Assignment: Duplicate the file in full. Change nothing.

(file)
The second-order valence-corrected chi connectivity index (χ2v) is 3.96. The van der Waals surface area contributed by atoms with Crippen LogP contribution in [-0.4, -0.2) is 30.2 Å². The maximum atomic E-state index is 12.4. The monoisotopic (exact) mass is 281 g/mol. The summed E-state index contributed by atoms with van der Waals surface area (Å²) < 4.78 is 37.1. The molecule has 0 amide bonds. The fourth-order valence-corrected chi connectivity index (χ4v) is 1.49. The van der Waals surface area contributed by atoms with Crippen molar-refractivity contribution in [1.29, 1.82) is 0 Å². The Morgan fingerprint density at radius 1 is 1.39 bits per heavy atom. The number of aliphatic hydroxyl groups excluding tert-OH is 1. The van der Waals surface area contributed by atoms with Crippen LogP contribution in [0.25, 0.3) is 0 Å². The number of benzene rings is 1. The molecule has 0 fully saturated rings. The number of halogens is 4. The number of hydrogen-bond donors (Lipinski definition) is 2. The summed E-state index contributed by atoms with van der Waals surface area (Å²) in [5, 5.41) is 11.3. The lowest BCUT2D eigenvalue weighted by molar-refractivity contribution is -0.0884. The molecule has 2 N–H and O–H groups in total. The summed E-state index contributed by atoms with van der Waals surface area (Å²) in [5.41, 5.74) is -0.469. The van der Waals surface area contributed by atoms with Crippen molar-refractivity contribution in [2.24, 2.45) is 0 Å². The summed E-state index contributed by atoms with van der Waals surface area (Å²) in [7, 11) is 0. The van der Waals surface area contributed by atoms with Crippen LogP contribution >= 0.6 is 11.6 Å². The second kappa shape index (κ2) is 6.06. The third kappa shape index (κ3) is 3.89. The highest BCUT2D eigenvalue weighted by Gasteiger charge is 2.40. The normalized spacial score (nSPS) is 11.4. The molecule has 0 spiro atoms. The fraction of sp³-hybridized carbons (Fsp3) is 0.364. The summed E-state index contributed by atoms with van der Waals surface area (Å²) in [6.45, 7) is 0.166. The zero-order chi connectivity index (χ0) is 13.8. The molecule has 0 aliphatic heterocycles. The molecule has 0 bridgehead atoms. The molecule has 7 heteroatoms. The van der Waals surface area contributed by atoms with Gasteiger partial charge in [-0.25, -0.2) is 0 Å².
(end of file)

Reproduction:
The second-order valence-corrected chi connectivity index (χ2v) is 3.96. The van der Waals surface area contributed by atoms with Crippen LogP contribution in [-0.4, -0.2) is 30.2 Å². The maximum atomic E-state index is 12.4. The monoisotopic (exact) mass is 281 g/mol. The summed E-state index contributed by atoms with van der Waals surface area (Å²) < 4.78 is 37.1. The molecule has 0 amide bonds. The fourth-order valence-corrected chi connectivity index (χ4v) is 1.49. The van der Waals surface area contributed by atoms with Crippen molar-refractivity contribution in [1.29, 1.82) is 0 Å². The Morgan fingerprint density at radius 1 is 1.39 bits per heavy atom. The number of aliphatic hydroxyl groups excluding tert-OH is 1. The van der Waals surface area contributed by atoms with Crippen LogP contribution in [0.25, 0.3) is 0 Å². The number of benzene rings is 1. The molecule has 0 fully saturated rings. The number of halogens is 4. The number of hydrogen-bond donors (Lipinski definition) is 2. The summed E-state index contributed by atoms with van der Waals surface area (Å²) in [5, 5.41) is 11.3. The lowest BCUT2D eigenvalue weighted by molar-refractivity contribution is -0.0884. The molecule has 2 N–H and O–H groups in total. The summed E-state index contributed by atoms with van der Waals surface area (Å²) in [5.41, 5.74) is -0.469. The van der Waals surface area contributed by atoms with Crippen molar-refractivity contribution in [2.24, 2.45) is 0 Å². The summed E-state index contributed by atoms with van der Waals surface area (Å²) in [7, 11) is 0. The van der Waals surface area contributed by atoms with Crippen LogP contribution >= 0.6 is 11.6 Å². The second kappa shape index (κ2) is 6.06. The third kappa shape index (κ3) is 3.89. The highest BCUT2D eigenvalue weighted by Gasteiger charge is 2.40. The normalized spacial score (nSPS) is 11.4. The molecule has 0 spiro atoms. The fraction of sp³-hybridized carbons (Fsp3) is 0.364. The summed E-state index contributed by atoms with van der Waals surface area (Å²) in [6.45, 7) is 0.166. The zero-order chi connectivity index (χ0) is 13.8. The molecule has 0 aliphatic heterocycles. The molecule has 0 bridgehead atoms. The molecule has 7 heteroatoms. The van der Waals surface area contributed by atoms with Gasteiger partial charge in [-0.25, -0.2) is 0 Å².